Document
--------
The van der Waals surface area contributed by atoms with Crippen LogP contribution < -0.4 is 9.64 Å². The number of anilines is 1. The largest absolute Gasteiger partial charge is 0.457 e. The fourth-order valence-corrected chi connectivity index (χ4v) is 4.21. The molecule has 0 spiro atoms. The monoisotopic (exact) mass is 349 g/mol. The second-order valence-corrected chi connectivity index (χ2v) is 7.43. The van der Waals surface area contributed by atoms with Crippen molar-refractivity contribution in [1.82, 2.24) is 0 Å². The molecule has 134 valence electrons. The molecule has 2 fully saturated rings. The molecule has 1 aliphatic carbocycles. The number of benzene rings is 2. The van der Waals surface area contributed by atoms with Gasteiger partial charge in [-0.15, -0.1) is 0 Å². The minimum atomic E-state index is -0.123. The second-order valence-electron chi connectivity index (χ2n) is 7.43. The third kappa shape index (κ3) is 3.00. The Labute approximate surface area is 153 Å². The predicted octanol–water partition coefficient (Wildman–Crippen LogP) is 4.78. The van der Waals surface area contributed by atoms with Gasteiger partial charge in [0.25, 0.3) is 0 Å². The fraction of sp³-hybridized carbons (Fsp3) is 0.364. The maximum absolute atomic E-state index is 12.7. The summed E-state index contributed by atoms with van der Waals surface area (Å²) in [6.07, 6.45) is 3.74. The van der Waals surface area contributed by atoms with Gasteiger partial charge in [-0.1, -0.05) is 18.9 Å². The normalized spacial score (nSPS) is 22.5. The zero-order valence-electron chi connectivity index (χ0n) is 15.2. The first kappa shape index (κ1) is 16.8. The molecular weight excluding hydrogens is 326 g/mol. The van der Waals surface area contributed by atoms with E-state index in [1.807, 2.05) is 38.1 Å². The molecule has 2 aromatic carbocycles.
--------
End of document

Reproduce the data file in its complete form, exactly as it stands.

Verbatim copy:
The van der Waals surface area contributed by atoms with Crippen LogP contribution < -0.4 is 9.64 Å². The number of anilines is 1. The largest absolute Gasteiger partial charge is 0.457 e. The fourth-order valence-corrected chi connectivity index (χ4v) is 4.21. The molecule has 0 spiro atoms. The monoisotopic (exact) mass is 349 g/mol. The second-order valence-corrected chi connectivity index (χ2v) is 7.43. The van der Waals surface area contributed by atoms with Crippen molar-refractivity contribution in [1.82, 2.24) is 0 Å². The molecule has 134 valence electrons. The molecule has 2 fully saturated rings. The molecule has 1 aliphatic carbocycles. The number of benzene rings is 2. The van der Waals surface area contributed by atoms with Gasteiger partial charge in [-0.15, -0.1) is 0 Å². The minimum atomic E-state index is -0.123. The second-order valence-electron chi connectivity index (χ2n) is 7.43. The third kappa shape index (κ3) is 3.00. The Labute approximate surface area is 153 Å². The predicted octanol–water partition coefficient (Wildman–Crippen LogP) is 4.78. The van der Waals surface area contributed by atoms with Gasteiger partial charge in [0.25, 0.3) is 0 Å². The fraction of sp³-hybridized carbons (Fsp3) is 0.364. The maximum absolute atomic E-state index is 12.7. The summed E-state index contributed by atoms with van der Waals surface area (Å²) in [6.07, 6.45) is 3.74. The van der Waals surface area contributed by atoms with Gasteiger partial charge in [-0.1, -0.05) is 18.9 Å². The normalized spacial score (nSPS) is 22.5. The zero-order valence-electron chi connectivity index (χ0n) is 15.2. The first kappa shape index (κ1) is 16.8. The molecular weight excluding hydrogens is 326 g/mol. The van der Waals surface area contributed by atoms with E-state index in [1.807, 2.05) is 38.1 Å². The molecule has 2 aromatic carbocycles.